Okay. I want to break in and then come back to you, if I may, in a moment because obviously there was this launch this morning and my colleague, Carolyn Atkinson, has been there and she's been talking to some people with dementia and finding out specifically what music does for them.
ACTUALITY - LAUNCH
MUSIC AND SINGING
Well I'm at the launch of the Living Well campaign, where else but in a nightclub. With me is Helena Muller from the Lost Chord charity, which is a charity that uses music to promote well being amongst people with dementia. Helena you're making some very bold claims about music and singing and dancing and what it can do for people with dementia, what evidence is there for that?
Well there's been some well chronicled research in Sweden whereby they have proved that music, and in particular singing, has helped dementia sufferers perform without the prompts that were previously necessary in their morning ablutions like combing their hair and brushing their teeth, they've been able to do it themselves without having somebody helping them, with the aid of singing.
And you're saying that you've witnessed in all the sessions that you run around in the Midlands and the North of England mainly that people have suddenly started speaking after not speaking and doing things that they just haven't done before.
Absolutely, it happens all the time, people suddenly start to speak and they've never spoken before in months and the reason for this is they've given up and somehow the music gets right through and they're able then to communicate when they've never been able to communicate before.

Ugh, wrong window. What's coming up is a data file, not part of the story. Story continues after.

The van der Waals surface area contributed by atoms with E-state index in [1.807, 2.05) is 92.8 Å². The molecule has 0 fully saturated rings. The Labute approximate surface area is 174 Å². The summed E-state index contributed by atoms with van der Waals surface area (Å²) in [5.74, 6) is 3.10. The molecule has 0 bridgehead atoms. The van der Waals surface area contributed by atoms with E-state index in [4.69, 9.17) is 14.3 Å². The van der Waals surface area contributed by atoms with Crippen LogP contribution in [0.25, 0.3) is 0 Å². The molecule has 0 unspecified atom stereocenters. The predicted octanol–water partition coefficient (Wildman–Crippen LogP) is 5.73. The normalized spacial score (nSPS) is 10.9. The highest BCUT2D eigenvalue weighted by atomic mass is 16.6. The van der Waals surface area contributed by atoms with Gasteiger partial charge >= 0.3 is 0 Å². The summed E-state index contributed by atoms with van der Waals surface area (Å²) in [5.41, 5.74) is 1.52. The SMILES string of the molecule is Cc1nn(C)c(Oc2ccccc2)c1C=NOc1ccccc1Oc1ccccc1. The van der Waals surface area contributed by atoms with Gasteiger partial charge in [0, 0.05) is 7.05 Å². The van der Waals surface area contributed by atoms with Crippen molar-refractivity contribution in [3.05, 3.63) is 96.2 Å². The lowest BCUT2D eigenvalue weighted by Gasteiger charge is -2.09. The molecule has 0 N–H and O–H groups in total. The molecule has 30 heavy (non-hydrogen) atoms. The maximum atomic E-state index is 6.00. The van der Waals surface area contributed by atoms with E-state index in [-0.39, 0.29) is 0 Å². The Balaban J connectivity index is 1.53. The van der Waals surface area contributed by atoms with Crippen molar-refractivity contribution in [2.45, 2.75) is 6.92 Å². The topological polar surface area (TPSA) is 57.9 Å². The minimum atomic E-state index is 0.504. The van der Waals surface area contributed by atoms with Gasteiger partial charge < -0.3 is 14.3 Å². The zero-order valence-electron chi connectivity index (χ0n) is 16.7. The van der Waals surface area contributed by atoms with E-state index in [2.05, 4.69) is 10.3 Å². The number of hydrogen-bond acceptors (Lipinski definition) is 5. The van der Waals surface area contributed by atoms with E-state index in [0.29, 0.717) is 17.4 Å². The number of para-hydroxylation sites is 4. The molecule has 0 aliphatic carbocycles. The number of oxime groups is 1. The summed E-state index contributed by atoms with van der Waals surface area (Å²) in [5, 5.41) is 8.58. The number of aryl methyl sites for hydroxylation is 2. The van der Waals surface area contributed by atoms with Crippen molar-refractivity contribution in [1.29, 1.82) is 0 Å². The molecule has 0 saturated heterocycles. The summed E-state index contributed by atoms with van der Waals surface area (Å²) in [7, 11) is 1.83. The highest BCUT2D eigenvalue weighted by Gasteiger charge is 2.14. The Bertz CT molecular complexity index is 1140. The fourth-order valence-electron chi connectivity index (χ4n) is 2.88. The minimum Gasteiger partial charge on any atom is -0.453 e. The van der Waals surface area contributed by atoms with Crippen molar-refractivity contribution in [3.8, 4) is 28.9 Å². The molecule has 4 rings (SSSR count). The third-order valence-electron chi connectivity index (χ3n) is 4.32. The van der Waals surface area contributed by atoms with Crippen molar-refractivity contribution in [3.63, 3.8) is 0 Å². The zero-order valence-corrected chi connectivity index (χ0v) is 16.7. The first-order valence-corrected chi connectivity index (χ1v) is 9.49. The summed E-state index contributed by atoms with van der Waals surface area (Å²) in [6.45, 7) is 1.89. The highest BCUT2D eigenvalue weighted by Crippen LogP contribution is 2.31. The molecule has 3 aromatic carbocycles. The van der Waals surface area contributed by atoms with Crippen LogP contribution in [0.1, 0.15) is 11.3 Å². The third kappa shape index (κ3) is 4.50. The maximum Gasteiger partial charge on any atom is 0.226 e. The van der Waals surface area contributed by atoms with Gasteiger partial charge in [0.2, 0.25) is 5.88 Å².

Barbara, now you've got a bit of a different ...
... you've got a bit of a musical background, your husband's in an orchestra, but what do you find that music actually helps you in terms of your dementia?
Oh god I couldn't live without it, I would go much more demented or depressed or top myself - music. And I'm talking mostly about symphony music and singing. It's just essential to my life.
Peter, you also have dementia and you're less convinced by this argument aren't you because this whole Living Well campaign is all about the early stages and that people can have lives, do you think there's a sort of element of this that some people might think this is actually quite flip and the cruelty of the disease is being overlooked here?
I think to some extent you've got to be careful, it could become a little patronising. I love music. When I was diagnosed in 2000, that's 10 years ago believe it or not, I was a very talented pianist and organist. I still love music of course but I can't play a note. My hands go on the keyboard and I can't do anything. So music has worked a bit against me in some respects, although I listen to all the concerts and so on. The thing I'm concerned about is challenging the intellectual side of the brain and the thing that's really kept me going and allows me to articulate my feelings is the fact that I've intellectually challenged myself over the last 10 years.